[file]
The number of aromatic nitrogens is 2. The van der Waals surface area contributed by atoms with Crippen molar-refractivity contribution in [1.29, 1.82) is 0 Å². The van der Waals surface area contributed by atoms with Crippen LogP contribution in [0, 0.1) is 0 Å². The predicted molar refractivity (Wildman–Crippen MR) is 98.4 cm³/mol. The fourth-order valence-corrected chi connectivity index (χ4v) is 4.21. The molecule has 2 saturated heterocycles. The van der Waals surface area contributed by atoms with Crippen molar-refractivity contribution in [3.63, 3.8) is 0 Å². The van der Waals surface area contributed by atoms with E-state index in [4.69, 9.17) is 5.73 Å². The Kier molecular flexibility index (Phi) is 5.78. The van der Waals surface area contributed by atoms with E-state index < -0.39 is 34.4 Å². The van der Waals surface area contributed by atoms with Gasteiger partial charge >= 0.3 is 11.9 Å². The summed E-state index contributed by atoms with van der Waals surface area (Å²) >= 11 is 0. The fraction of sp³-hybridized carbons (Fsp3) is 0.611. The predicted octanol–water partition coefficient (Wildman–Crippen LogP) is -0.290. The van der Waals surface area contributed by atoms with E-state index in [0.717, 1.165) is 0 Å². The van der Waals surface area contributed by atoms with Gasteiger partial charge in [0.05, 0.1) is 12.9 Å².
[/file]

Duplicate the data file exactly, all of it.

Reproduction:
The number of aromatic nitrogens is 2. The van der Waals surface area contributed by atoms with Crippen molar-refractivity contribution in [1.29, 1.82) is 0 Å². The van der Waals surface area contributed by atoms with Crippen LogP contribution in [0, 0.1) is 0 Å². The predicted molar refractivity (Wildman–Crippen MR) is 98.4 cm³/mol. The fourth-order valence-corrected chi connectivity index (χ4v) is 4.21. The molecule has 2 saturated heterocycles. The van der Waals surface area contributed by atoms with Crippen molar-refractivity contribution in [3.63, 3.8) is 0 Å². The van der Waals surface area contributed by atoms with E-state index in [4.69, 9.17) is 5.73 Å². The Kier molecular flexibility index (Phi) is 5.78. The van der Waals surface area contributed by atoms with E-state index < -0.39 is 34.4 Å². The van der Waals surface area contributed by atoms with Gasteiger partial charge >= 0.3 is 11.9 Å². The summed E-state index contributed by atoms with van der Waals surface area (Å²) >= 11 is 0. The fraction of sp³-hybridized carbons (Fsp3) is 0.611. The predicted octanol–water partition coefficient (Wildman–Crippen LogP) is -0.290. The van der Waals surface area contributed by atoms with E-state index in [0.717, 1.165) is 0 Å². The van der Waals surface area contributed by atoms with Gasteiger partial charge in [0.05, 0.1) is 12.9 Å².